South Sudan Independence

By | November 3, 2021

As a country located in Africa according to ARISTMARKETING, South Sudan held a referendum on whether or not it should remain a part of Sudan between January 9 and 15, 2011. This was part of the 2005 Naivasha Agreement between the central government of Khartoum and the People’s Liberation Army of Sudan. A simultaneous referendum was held in Abyei on the advisability of becoming part of South Sudan (an international arbitration eventually awarded the oil enclaves of Heglig and Bamboo to Sudan).

On February 7, 2011, the Referendum Commission published the final results, in which 98.83% of voters were in favor of independence. Although votes were suspended in 10 of the 79 counties for exceeding 100% voter turnout, the number of votes was well above the 60% turnout requirement, and the majority vote in favor of secession was not in dispute. Thus, the 9 of July of 2011, South Sudan proclaimed independence from Sudan peacefully.

After independence the government of South Sudan became a secure rearguard and support for the rebels fighting against its northern neighbor, particularly in the Darfur region [1] [2] . In April 2012, the South Sudanese Army militarily occupied the Heglig oil enclave, which led to a military confrontation with Sudan [3] and the immediate condemnation of the UN Security Council. Sudan responded militarily and a border conflict broke out between the two nations that in the first weeks left tens of thousands of displaced people. [4] . On May 3, South Sudan and Sudan agreed to cease hostilities along the border in application of a ceasefire proposed by the African Union and the United Nations [5] and a month later, on June 4, the ministers Defense officials of both countries agreed to create a 10 km demilitarized zone on the common border [6] .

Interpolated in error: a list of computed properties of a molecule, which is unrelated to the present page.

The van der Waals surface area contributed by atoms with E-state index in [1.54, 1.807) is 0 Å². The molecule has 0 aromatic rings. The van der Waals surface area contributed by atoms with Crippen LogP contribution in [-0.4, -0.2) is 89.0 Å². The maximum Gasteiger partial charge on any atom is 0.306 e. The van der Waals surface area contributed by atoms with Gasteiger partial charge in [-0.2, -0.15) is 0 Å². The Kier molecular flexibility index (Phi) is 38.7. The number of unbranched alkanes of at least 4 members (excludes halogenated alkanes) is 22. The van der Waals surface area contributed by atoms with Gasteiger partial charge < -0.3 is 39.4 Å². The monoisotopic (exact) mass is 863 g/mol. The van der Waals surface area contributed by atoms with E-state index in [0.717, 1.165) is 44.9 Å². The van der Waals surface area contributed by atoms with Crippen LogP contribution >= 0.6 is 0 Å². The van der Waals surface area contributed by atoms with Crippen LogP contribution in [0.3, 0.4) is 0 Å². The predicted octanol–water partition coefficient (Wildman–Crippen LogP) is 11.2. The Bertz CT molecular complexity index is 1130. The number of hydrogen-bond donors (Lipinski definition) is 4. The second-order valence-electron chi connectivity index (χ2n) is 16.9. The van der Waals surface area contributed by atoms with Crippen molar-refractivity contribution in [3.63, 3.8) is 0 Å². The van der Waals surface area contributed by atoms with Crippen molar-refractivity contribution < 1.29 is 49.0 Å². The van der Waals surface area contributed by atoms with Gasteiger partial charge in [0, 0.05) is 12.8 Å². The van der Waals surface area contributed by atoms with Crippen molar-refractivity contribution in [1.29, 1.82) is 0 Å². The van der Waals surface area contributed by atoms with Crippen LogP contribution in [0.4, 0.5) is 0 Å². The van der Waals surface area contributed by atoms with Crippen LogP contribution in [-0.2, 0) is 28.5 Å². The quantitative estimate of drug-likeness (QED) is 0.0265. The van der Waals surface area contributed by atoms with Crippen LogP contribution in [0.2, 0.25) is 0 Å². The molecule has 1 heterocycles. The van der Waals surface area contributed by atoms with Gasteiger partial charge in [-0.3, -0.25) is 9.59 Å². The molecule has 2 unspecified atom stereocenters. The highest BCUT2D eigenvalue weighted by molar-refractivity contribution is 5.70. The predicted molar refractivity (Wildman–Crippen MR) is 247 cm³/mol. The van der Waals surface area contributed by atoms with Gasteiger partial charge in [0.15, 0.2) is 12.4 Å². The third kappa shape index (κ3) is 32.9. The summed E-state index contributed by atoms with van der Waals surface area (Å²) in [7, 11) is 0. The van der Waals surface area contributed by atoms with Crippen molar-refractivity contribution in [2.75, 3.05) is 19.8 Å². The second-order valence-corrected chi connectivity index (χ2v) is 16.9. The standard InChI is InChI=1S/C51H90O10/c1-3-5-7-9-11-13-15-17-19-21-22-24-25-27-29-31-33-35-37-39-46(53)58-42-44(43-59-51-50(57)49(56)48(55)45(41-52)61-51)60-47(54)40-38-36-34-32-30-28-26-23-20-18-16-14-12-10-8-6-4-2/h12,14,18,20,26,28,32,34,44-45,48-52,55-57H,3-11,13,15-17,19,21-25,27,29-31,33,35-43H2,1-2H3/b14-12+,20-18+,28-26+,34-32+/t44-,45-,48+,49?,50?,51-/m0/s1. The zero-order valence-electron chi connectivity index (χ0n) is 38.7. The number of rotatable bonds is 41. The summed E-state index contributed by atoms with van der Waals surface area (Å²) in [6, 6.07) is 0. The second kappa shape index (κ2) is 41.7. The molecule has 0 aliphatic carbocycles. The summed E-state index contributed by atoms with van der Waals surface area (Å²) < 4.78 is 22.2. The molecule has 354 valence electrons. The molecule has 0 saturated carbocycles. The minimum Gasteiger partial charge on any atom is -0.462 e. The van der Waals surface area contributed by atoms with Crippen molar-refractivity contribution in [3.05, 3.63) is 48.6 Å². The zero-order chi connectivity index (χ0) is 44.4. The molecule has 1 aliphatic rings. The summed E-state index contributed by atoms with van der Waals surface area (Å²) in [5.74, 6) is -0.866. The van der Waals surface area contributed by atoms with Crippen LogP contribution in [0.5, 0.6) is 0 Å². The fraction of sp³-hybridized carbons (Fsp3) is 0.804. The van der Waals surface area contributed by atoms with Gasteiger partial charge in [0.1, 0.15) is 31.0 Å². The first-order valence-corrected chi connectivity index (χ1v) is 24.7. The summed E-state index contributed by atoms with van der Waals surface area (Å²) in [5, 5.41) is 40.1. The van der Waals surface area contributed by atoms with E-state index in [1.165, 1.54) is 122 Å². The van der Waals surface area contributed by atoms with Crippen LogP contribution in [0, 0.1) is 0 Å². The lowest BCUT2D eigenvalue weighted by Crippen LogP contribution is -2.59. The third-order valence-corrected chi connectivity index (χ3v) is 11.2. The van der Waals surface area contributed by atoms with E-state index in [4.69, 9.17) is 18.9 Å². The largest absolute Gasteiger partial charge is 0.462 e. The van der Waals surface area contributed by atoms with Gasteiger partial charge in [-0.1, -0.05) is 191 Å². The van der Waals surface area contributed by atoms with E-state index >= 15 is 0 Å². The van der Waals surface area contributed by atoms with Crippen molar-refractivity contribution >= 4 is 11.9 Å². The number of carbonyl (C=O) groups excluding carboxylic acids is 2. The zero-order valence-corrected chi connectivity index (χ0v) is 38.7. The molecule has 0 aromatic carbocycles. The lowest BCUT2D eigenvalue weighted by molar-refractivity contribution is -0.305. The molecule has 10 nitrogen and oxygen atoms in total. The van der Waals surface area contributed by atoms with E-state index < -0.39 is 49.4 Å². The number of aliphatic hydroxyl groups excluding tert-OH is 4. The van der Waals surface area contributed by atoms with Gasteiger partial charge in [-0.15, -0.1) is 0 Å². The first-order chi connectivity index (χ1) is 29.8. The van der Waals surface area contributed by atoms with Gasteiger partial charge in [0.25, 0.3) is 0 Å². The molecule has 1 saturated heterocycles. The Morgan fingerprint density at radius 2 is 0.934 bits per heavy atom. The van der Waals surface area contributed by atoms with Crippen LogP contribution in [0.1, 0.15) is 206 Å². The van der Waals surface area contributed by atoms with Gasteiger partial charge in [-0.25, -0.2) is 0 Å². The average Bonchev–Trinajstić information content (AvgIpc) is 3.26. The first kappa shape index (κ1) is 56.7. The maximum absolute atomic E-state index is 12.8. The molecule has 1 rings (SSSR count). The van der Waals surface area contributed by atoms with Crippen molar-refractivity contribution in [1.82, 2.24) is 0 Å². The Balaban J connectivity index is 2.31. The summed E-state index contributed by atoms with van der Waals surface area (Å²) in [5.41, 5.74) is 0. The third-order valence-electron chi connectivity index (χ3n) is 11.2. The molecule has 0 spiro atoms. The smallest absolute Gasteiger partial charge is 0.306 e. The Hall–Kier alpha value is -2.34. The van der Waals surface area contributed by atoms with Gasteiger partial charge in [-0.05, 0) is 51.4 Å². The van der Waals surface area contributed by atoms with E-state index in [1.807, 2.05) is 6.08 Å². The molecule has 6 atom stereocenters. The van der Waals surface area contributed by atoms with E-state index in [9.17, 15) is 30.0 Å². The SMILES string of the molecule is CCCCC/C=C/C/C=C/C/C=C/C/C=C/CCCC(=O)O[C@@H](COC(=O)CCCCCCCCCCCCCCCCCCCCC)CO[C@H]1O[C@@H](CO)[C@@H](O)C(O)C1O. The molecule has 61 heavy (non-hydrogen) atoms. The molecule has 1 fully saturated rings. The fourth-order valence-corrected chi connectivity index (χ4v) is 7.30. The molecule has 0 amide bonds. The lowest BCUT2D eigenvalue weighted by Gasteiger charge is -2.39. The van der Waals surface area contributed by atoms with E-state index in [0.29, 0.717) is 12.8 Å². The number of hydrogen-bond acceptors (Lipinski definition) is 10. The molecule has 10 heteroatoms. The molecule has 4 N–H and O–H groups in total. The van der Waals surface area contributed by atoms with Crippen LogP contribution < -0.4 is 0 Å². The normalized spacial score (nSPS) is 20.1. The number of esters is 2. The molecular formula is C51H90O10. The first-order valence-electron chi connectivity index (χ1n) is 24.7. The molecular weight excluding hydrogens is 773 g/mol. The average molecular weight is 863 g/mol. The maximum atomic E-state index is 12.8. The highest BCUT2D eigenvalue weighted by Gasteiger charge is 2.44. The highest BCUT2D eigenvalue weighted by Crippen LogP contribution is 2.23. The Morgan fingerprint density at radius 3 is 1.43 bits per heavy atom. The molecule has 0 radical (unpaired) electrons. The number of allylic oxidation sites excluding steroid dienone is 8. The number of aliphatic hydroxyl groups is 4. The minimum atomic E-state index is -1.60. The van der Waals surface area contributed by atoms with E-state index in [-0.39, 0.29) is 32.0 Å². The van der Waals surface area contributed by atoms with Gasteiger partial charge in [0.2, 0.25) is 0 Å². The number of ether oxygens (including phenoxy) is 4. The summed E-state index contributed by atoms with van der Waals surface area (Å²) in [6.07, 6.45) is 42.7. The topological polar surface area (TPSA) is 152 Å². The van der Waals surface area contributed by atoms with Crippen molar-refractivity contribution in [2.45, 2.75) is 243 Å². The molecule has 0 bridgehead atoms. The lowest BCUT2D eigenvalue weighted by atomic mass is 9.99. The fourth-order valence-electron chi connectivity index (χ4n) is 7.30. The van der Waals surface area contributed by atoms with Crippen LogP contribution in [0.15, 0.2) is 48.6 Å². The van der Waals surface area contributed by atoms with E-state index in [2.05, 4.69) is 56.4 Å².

The South Sudanese government finally reached an agreement with the Sudanese government on August 4 on the distribution between the two states of oil revenues from disputed border areas. As stipulated in South Sudan itself, it would pay Sudan $ 9.48 for each barrel of fuel exported through the pipelines that remained in Sudanese territory after the South Sudanese separation in 2011. The agreement was reached after Sudan abandoned its demand of 36 dollars for each barrel and South Sudan decided to increase its offer of 1.87 dollars [7] . On Thursday, September 27, South Sudan signed in Addis Ababa with Sudan a series of agreements on security and cooperation. However, they were unable to resolve the dispute over the status of the disputed area of Abyei or the demarcation of its border. [8]

The disruption of oil export earnings due to the conflict with Sudan led to an escalation of the humanitarian crisis in a country with almost no basic services like South Sudan. The government was forced to cut the salaries of civil servants – including the security forces – prompting protests in some areas of the country during the month of December. The army repressed the protests and caused several deaths among the protesters, which was condemned by the international community [9] [10] .